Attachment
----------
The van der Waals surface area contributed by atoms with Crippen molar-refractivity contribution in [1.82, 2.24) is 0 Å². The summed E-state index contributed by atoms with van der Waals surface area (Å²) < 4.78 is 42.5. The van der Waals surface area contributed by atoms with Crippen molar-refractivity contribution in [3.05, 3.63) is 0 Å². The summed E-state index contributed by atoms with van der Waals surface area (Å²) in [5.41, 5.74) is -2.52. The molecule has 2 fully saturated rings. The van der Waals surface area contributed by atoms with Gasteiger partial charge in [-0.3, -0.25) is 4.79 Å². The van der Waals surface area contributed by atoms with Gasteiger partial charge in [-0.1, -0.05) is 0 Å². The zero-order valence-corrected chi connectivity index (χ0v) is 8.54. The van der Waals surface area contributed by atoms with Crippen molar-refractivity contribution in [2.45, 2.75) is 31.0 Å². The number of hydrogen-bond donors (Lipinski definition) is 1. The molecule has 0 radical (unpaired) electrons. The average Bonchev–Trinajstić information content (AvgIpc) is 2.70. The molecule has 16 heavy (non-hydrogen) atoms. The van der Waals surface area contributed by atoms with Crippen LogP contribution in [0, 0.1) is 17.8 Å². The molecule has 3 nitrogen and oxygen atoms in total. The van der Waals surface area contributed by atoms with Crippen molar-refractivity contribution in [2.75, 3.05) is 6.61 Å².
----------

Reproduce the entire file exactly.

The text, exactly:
The van der Waals surface area contributed by atoms with Crippen molar-refractivity contribution in [1.82, 2.24) is 0 Å². The summed E-state index contributed by atoms with van der Waals surface area (Å²) < 4.78 is 42.5. The van der Waals surface area contributed by atoms with Crippen molar-refractivity contribution in [3.05, 3.63) is 0 Å². The summed E-state index contributed by atoms with van der Waals surface area (Å²) in [5.41, 5.74) is -2.52. The molecule has 2 fully saturated rings. The van der Waals surface area contributed by atoms with Gasteiger partial charge in [-0.3, -0.25) is 4.79 Å². The van der Waals surface area contributed by atoms with Gasteiger partial charge in [-0.1, -0.05) is 0 Å². The zero-order valence-corrected chi connectivity index (χ0v) is 8.54. The van der Waals surface area contributed by atoms with Crippen molar-refractivity contribution in [2.45, 2.75) is 31.0 Å². The number of hydrogen-bond donors (Lipinski definition) is 1. The molecule has 0 radical (unpaired) electrons. The average Bonchev–Trinajstić information content (AvgIpc) is 2.70. The molecule has 16 heavy (non-hydrogen) atoms. The van der Waals surface area contributed by atoms with Crippen LogP contribution in [0, 0.1) is 17.8 Å². The molecule has 3 nitrogen and oxygen atoms in total. The van der Waals surface area contributed by atoms with Crippen molar-refractivity contribution in [2.75, 3.05) is 6.61 Å².